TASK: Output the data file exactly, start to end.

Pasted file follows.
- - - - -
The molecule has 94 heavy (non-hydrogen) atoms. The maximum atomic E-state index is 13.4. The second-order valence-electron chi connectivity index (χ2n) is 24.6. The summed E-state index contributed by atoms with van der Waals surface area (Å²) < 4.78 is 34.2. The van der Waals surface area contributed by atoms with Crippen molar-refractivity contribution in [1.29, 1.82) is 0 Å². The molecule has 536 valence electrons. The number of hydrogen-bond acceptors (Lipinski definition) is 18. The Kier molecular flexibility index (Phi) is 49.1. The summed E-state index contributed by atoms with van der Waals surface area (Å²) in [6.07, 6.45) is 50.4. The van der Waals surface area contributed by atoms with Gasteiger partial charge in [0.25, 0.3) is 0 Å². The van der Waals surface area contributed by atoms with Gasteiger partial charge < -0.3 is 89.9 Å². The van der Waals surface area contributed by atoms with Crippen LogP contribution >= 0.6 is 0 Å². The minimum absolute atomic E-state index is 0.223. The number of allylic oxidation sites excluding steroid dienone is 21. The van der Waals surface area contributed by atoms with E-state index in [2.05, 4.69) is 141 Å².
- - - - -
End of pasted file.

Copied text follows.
The molecule has 94 heavy (non-hydrogen) atoms. The maximum atomic E-state index is 13.4. The second-order valence-electron chi connectivity index (χ2n) is 24.6. The summed E-state index contributed by atoms with van der Waals surface area (Å²) < 4.78 is 34.2. The van der Waals surface area contributed by atoms with Crippen molar-refractivity contribution in [1.29, 1.82) is 0 Å². The molecule has 536 valence electrons. The number of hydrogen-bond acceptors (Lipinski definition) is 18. The Kier molecular flexibility index (Phi) is 49.1. The summed E-state index contributed by atoms with van der Waals surface area (Å²) in [6.07, 6.45) is 50.4. The van der Waals surface area contributed by atoms with Gasteiger partial charge in [0.25, 0.3) is 0 Å². The van der Waals surface area contributed by atoms with Gasteiger partial charge < -0.3 is 89.9 Å². The van der Waals surface area contributed by atoms with Crippen LogP contribution >= 0.6 is 0 Å². The minimum absolute atomic E-state index is 0.223. The number of allylic oxidation sites excluding steroid dienone is 21. The van der Waals surface area contributed by atoms with E-state index in [2.05, 4.69) is 141 Å².